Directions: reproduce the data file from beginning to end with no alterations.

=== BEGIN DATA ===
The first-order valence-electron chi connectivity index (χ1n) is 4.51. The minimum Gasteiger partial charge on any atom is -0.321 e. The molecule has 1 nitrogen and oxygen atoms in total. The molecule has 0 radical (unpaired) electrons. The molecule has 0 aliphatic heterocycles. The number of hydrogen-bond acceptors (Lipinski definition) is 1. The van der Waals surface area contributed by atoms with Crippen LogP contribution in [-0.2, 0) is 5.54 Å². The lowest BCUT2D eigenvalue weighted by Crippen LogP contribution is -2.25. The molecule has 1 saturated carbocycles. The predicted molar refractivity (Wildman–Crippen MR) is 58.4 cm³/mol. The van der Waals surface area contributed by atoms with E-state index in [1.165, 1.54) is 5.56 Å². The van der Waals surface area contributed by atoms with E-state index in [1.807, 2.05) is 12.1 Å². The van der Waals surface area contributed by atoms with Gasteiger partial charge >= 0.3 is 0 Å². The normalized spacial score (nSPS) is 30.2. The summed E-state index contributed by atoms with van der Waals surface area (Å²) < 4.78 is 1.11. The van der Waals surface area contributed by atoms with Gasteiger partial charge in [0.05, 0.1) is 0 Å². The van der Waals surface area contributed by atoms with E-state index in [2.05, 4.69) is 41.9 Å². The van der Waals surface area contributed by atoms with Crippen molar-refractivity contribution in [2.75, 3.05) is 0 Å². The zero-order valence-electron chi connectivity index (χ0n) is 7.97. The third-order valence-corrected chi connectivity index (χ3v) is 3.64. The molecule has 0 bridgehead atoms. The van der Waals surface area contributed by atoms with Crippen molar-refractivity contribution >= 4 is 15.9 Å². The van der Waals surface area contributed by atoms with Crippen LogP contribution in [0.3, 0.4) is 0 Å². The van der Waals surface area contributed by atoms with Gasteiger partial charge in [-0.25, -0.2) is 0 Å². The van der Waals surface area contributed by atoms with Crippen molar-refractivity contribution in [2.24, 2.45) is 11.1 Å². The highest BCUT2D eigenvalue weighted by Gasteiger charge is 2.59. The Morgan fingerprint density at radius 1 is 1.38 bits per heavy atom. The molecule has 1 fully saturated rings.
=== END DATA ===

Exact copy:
The first-order valence-electron chi connectivity index (χ1n) is 4.51. The minimum Gasteiger partial charge on any atom is -0.321 e. The molecule has 1 nitrogen and oxygen atoms in total. The molecule has 0 radical (unpaired) electrons. The molecule has 0 aliphatic heterocycles. The number of hydrogen-bond acceptors (Lipinski definition) is 1. The van der Waals surface area contributed by atoms with Crippen LogP contribution in [-0.2, 0) is 5.54 Å². The lowest BCUT2D eigenvalue weighted by Crippen LogP contribution is -2.25. The molecule has 1 saturated carbocycles. The predicted molar refractivity (Wildman–Crippen MR) is 58.4 cm³/mol. The van der Waals surface area contributed by atoms with E-state index in [1.165, 1.54) is 5.56 Å². The van der Waals surface area contributed by atoms with E-state index in [1.807, 2.05) is 12.1 Å². The van der Waals surface area contributed by atoms with Gasteiger partial charge >= 0.3 is 0 Å². The normalized spacial score (nSPS) is 30.2. The summed E-state index contributed by atoms with van der Waals surface area (Å²) < 4.78 is 1.11. The van der Waals surface area contributed by atoms with Gasteiger partial charge in [0.05, 0.1) is 0 Å². The van der Waals surface area contributed by atoms with E-state index in [2.05, 4.69) is 41.9 Å². The van der Waals surface area contributed by atoms with Crippen molar-refractivity contribution in [2.75, 3.05) is 0 Å². The zero-order valence-electron chi connectivity index (χ0n) is 7.97. The third-order valence-corrected chi connectivity index (χ3v) is 3.64. The molecule has 0 bridgehead atoms. The van der Waals surface area contributed by atoms with Crippen molar-refractivity contribution >= 4 is 15.9 Å². The van der Waals surface area contributed by atoms with Crippen LogP contribution in [0.3, 0.4) is 0 Å². The van der Waals surface area contributed by atoms with Gasteiger partial charge in [-0.25, -0.2) is 0 Å². The van der Waals surface area contributed by atoms with Crippen molar-refractivity contribution in [2.24, 2.45) is 11.1 Å². The highest BCUT2D eigenvalue weighted by Gasteiger charge is 2.59. The Morgan fingerprint density at radius 1 is 1.38 bits per heavy atom. The molecule has 1 fully saturated rings.